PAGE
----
Associated Press

Biden and Trump both plan trips to the Mexico border Thursday, dueling for advantage on immigration

President Joe Biden and former President Donald Trump will make dueling trips to the U.S-Mexico border on Thursday.

3 hours ago

Arizona and New York attorneys feud over extraditing suspect...

Associated Press

Why Alvin Bragg and Rachel Mitchell are fighting over extraditing suspect in New York hotel killing

Maricopa County Attorney Rachel Mitchell says she isn't into extraditing a suspect due to her lack of faith in Manhattan’s top prosecutor.

4 days ago

A Gila monster is displayed at the Woodland Park Zoo in Seattle, Dec. 14, 2018. A 34-year-old Color...

Associated Press

Colorado man dies after being bitten by pet Gila monster

A Colorado man has died after being bitten by his pet Gila monster in what would be a rare death by one of the desert lizards if the creature's venom turns out to have been the cause.

5 days ago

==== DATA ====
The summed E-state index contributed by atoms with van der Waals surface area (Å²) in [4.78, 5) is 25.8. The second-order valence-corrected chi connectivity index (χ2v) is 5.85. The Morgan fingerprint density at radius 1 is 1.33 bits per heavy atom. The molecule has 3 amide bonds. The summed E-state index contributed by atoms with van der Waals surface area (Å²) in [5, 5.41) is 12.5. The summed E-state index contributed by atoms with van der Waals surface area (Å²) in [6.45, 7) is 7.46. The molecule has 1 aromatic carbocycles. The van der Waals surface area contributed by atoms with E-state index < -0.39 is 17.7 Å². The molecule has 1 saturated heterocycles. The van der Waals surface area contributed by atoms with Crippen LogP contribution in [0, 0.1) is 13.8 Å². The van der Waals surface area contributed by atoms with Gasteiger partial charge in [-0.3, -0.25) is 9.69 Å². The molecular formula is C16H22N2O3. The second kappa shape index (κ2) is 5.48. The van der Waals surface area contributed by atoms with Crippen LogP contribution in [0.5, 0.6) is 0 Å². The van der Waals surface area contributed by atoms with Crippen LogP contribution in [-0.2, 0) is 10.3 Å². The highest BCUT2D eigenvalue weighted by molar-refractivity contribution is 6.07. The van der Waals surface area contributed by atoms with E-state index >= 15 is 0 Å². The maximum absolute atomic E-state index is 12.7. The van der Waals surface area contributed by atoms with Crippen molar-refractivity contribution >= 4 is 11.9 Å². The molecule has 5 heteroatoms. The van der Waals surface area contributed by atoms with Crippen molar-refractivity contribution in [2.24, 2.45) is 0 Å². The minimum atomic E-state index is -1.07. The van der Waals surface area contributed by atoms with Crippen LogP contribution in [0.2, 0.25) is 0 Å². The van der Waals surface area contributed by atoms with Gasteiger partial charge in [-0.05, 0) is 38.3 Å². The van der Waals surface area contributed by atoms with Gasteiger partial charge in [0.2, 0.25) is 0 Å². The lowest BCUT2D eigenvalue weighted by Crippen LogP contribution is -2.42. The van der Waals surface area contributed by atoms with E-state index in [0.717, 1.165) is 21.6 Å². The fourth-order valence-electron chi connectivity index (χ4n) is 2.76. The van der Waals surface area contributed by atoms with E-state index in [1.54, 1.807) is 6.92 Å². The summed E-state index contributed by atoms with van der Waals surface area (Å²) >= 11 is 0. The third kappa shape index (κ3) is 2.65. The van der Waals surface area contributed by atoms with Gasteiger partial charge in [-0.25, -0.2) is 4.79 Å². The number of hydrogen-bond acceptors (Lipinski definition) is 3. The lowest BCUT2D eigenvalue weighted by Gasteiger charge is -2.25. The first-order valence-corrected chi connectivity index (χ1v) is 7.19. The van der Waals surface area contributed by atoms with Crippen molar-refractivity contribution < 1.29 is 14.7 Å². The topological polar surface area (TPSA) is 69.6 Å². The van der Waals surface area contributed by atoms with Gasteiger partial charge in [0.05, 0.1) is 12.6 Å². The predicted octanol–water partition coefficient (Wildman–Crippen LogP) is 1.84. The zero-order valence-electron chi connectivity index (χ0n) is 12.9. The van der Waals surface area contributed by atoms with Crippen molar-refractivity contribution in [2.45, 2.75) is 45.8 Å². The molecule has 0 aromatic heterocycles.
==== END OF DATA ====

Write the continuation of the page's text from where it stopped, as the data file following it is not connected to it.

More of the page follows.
Police clear the area following a shooting at the Kansas City Chiefs NFL football Super Bowl celebr...

Associated Press

1 dead, many wounded after shooting at Kansas City Chiefs’ Super Bowl victory parade

One person died after 22 people were hit by gunfire in a shooting at the end of the Kansas Chiefs' Super Bowl victory celebration Wednesday.

12 days ago

This image from House Television shows House Speaker Mike Johnson of La., banging the gavel after h...

Associated Press

GOP-led House impeaches Homeland Security Secretary Mayorkas — by one vote — over border management

Having failed to impeach Homeland Security Secretary Alejandro Mayorkas the first time, House Republicans are determined to try again Tuesday.

13 days ago

Sponsored Articles


Midwestern University

Midwestern University Clinics: transforming health care in the valley

Midwestern University, long a fixture of comprehensive health care education in the West Valley, is also a recognized leader in community health care.


DISC Desert Institute for Spine Care

Sciatica pain is treatable but surgery may be required

Sciatica pain is one of the most common ailments a person can face, and if not taken seriously, it could become one of the most harmful.


Collins Comfort Masters

Here’s 1 way to ensure your family is drinking safe water

Water is maybe one of the most important resources in our lives, and especially if you have kids, you want them to have access to safe water.

Volunteer sniper embodies Ukraine’s versatile military